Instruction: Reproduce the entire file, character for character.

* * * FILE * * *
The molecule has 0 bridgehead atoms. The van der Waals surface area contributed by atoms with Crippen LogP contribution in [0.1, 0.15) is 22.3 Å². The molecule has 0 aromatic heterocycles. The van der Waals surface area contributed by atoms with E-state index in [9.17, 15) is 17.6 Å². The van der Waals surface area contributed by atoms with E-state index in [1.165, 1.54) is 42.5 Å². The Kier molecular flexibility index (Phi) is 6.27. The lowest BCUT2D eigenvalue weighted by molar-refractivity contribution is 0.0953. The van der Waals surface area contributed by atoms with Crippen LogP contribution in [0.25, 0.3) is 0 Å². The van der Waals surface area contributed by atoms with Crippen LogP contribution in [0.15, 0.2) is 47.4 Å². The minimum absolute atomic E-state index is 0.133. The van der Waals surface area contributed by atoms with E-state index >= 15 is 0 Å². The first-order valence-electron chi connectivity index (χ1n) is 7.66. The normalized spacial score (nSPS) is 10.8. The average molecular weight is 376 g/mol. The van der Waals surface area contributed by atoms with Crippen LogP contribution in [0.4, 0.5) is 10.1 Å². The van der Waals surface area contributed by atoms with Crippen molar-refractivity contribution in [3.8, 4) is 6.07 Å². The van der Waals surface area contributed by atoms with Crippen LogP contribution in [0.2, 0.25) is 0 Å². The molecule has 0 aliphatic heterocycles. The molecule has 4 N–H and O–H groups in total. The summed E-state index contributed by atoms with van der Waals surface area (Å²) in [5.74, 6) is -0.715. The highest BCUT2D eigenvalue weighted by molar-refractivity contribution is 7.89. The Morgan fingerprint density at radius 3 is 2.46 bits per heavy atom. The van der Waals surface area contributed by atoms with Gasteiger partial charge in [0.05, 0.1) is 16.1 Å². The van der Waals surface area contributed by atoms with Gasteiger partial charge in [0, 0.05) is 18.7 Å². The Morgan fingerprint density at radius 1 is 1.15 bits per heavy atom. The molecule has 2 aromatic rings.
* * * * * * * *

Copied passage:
The molecule has 0 bridgehead atoms. The van der Waals surface area contributed by atoms with Crippen LogP contribution in [0.1, 0.15) is 22.3 Å². The molecule has 0 aromatic heterocycles. The van der Waals surface area contributed by atoms with E-state index in [9.17, 15) is 17.6 Å². The van der Waals surface area contributed by atoms with E-state index in [1.165, 1.54) is 42.5 Å². The Kier molecular flexibility index (Phi) is 6.27. The lowest BCUT2D eigenvalue weighted by molar-refractivity contribution is 0.0953. The van der Waals surface area contributed by atoms with Crippen LogP contribution in [0.25, 0.3) is 0 Å². The van der Waals surface area contributed by atoms with Crippen LogP contribution in [0.15, 0.2) is 47.4 Å². The minimum absolute atomic E-state index is 0.133. The van der Waals surface area contributed by atoms with E-state index >= 15 is 0 Å². The first-order valence-electron chi connectivity index (χ1n) is 7.66. The normalized spacial score (nSPS) is 10.8. The average molecular weight is 376 g/mol. The van der Waals surface area contributed by atoms with Crippen LogP contribution in [0.4, 0.5) is 10.1 Å². The van der Waals surface area contributed by atoms with Crippen molar-refractivity contribution in [3.8, 4) is 6.07 Å². The van der Waals surface area contributed by atoms with Crippen LogP contribution in [0.2, 0.25) is 0 Å². The molecule has 0 aliphatic heterocycles. The molecule has 4 N–H and O–H groups in total. The summed E-state index contributed by atoms with van der Waals surface area (Å²) in [5.74, 6) is -0.715. The highest BCUT2D eigenvalue weighted by molar-refractivity contribution is 7.89. The Morgan fingerprint density at radius 3 is 2.46 bits per heavy atom. The van der Waals surface area contributed by atoms with Gasteiger partial charge in [0.05, 0.1) is 16.1 Å². The van der Waals surface area contributed by atoms with Gasteiger partial charge in [0, 0.05) is 18.7 Å². The Morgan fingerprint density at radius 1 is 1.15 bits per heavy atom. The molecule has 2 aromatic rings.